File puptcrit/puptcrit.0803, message 404


To: puptcrit-AT-puptcrit.org
Date: Wed, 26 Mar 2008 03:45:36 GMT
Subject: [Puptcrit] military memories


I served in 3 different armies: the 3rd, 4th & 5th. As a result, the oxymoron of "military intelligence made an impression on me three times over.

While at Ft Leonard Wood, MO, among other things, I worked in the neuropsychiatric ward (where I met some of the most intersting people in uniform) and the stockade ward---both were locked wards, and we carried BIG keys, just like the wardens in old prison movies.

Earlier experience as a babystter proved to be helpful.

Two weeks before I was assigned to work the NP (nut) ward the head nurse there went off her rocker and became a patient in another facility, so I never met her nor found out what the problem was. I still wonder though.

I decided not to worry about my own sanity while working there.

One day we got a new patient, fresh out of the first week of basic training. He was sent to us because he just laughed when Sergeants or officers yelled at him, so they figured he was nuts and we got him.

The first day on the ward he found to be interesting. He smiled a lot.

The second day was a repeat of the first and he smiled less.

The third day was more of the dreary sameness, and he was depressed. You could almost SEE a dark gray cloud hanging over his head. Curiouly, HIS depression proved contagious to the other patients.

We had a problem.

The previous weekend I had found a cheap oldstyle "made in Japan" Teddy Bear hand puppet in a St Louis, MO ten cent store (yes, it WAS a long time ago when there still were ten cent stores and puppeteers visited them for all sorts of useful purchases)

I left the ward, got the hand puppet from my foot locker in the barracks which was close by. Back in the ward, I had the Teddy Bear peek around a corner and wave at our new patient. The dark cloud of gray vanished instantly.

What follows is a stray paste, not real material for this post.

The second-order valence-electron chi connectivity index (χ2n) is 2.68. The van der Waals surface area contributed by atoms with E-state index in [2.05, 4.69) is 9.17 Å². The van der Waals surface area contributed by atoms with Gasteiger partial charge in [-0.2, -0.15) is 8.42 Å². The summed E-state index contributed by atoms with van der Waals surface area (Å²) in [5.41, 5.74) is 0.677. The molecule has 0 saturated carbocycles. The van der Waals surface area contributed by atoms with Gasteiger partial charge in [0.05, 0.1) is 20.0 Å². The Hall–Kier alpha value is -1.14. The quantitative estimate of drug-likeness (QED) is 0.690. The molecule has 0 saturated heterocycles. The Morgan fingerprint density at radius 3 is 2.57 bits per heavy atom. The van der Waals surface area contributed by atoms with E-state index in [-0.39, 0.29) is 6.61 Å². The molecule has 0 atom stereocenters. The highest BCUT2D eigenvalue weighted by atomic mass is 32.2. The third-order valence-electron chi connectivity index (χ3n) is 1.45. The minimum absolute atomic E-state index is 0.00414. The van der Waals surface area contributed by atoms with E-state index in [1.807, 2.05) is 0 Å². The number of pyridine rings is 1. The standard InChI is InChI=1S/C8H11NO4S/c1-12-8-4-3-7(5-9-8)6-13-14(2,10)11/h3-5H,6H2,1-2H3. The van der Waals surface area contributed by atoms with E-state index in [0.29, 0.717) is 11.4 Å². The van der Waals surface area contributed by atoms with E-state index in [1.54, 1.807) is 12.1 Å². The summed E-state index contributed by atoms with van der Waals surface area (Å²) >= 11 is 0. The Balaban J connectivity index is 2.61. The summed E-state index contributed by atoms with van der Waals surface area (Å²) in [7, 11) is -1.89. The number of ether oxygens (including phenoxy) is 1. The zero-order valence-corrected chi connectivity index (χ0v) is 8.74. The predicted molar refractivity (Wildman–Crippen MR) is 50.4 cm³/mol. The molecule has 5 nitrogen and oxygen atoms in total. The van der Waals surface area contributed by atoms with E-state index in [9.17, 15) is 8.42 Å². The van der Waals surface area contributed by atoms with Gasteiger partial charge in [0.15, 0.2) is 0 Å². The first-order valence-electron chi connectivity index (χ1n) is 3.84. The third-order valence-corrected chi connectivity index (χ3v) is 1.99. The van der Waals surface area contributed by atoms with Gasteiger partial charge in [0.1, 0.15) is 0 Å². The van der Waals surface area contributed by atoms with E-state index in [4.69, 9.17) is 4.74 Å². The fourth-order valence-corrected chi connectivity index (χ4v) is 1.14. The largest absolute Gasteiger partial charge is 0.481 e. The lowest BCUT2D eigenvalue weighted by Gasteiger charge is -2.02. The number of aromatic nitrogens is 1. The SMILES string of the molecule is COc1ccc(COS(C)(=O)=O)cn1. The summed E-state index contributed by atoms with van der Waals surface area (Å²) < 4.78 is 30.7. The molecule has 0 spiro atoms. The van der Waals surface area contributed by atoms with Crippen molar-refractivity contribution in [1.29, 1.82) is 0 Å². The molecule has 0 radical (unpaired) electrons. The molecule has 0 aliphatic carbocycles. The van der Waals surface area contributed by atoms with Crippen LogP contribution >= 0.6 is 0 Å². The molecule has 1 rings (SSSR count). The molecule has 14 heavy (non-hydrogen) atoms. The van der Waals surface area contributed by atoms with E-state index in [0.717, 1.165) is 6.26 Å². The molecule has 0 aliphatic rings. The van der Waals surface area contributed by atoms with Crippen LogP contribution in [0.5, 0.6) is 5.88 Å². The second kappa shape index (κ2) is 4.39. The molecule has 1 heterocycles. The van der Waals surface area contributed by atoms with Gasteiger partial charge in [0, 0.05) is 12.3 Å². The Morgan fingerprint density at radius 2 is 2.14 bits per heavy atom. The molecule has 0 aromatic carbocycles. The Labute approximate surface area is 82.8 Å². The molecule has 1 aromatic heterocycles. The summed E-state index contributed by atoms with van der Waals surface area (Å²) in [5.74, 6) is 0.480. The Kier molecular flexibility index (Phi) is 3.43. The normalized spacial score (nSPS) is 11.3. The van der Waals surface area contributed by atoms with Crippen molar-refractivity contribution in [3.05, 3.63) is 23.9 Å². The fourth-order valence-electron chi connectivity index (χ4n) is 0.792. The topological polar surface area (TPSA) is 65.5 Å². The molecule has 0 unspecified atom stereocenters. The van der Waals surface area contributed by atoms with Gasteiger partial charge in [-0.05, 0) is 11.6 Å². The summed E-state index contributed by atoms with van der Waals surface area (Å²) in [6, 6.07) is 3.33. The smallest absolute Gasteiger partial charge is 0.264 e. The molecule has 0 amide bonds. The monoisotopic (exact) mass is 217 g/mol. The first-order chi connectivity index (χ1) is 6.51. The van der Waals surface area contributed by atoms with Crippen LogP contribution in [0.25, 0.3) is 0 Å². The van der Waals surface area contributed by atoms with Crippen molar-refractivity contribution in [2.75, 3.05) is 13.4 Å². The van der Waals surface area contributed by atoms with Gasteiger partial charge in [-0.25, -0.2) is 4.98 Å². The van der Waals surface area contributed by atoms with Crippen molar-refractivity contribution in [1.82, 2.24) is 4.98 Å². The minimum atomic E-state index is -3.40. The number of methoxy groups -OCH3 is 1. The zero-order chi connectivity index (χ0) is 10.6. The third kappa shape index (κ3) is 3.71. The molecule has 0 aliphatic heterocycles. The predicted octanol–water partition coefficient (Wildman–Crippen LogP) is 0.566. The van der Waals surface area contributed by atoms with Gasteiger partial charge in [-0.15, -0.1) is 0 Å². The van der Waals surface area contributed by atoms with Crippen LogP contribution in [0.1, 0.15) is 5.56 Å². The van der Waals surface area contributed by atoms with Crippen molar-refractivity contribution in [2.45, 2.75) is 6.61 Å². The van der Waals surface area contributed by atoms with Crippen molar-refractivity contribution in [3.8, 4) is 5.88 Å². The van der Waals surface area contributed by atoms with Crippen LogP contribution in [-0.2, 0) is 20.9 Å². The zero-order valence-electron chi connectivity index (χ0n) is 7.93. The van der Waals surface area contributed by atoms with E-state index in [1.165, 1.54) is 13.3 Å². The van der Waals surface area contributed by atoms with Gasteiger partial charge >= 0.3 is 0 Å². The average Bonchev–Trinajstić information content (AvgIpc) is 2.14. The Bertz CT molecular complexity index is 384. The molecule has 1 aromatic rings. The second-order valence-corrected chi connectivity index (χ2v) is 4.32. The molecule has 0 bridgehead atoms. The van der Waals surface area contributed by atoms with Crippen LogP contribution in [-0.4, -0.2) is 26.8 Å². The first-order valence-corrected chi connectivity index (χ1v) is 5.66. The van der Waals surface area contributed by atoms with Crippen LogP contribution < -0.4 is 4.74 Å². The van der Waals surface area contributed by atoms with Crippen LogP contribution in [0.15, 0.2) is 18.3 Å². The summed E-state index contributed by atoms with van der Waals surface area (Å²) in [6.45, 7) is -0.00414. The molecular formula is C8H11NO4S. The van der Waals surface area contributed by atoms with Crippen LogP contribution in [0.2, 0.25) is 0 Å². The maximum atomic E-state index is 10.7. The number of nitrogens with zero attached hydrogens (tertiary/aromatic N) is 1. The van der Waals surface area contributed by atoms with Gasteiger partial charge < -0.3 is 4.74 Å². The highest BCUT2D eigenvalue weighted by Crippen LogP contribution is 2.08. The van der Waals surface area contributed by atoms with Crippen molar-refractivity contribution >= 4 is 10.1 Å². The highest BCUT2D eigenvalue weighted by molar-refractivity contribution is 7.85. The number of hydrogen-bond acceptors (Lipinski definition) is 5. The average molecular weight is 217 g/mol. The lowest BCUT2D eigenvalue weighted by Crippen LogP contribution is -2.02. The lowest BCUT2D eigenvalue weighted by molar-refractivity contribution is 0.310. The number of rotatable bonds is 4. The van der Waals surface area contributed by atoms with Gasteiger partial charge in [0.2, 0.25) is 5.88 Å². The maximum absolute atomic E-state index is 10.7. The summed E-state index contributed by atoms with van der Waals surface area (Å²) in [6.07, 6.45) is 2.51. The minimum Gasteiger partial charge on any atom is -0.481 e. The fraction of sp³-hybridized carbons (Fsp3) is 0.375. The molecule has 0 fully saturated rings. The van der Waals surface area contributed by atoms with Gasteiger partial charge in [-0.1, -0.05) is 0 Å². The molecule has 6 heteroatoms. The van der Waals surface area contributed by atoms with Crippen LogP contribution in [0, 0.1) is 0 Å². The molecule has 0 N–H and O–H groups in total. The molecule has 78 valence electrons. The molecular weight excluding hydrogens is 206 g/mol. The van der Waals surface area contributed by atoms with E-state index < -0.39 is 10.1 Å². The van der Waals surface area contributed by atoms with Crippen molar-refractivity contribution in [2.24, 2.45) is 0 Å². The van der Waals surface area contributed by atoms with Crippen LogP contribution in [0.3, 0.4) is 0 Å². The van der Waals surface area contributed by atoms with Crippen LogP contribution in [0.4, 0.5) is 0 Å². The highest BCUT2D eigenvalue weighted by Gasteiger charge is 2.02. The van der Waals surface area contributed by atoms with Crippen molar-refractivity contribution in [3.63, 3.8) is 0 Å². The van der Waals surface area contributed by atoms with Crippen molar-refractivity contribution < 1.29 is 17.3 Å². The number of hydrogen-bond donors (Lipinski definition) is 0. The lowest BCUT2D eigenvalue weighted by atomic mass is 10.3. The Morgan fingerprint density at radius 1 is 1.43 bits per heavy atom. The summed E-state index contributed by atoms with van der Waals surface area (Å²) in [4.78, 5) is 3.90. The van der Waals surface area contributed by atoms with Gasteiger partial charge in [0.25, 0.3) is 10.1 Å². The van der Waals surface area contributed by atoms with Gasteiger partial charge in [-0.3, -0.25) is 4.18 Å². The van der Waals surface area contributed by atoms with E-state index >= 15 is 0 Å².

Next thing you knew, patients took turns playing with the bear. One in particular had the bear doing obscene acts with a door frame. Whatever works! The gloom was gone.

We found out later that the patient was not nuts. He did not speak English and had no idea what people were yelling at him. It took two (TWO-count them-TWO) translators to unravel his story. He spoke a blend of Russian and Polish, he originally came from a small Polish town where the boundary line shifted in his lifetime. That's why it took a speaker of Polish and a speaker of Russian to garner his tale. The mystery is WHO filled out his draft Board papers and got him to Ft Leonard Wood in the first place, and who filled in all the other forms once he got there.

Earlier when I went through basic training at Ft Ord, CA we had a guy in our group who arrived on crutches. Oh the wonder of it all!

At Ft Leonard Wood, one of my commanding officers told me "You're no soldier but you are intelligent" and I thanked him for both compliments.

I still have that Teddy Bear in my puppet collection because I think he has an interesting history to tell.

I had not told that story for a long time. Thank you Mathieu, for reminding me.

ALAN COOK


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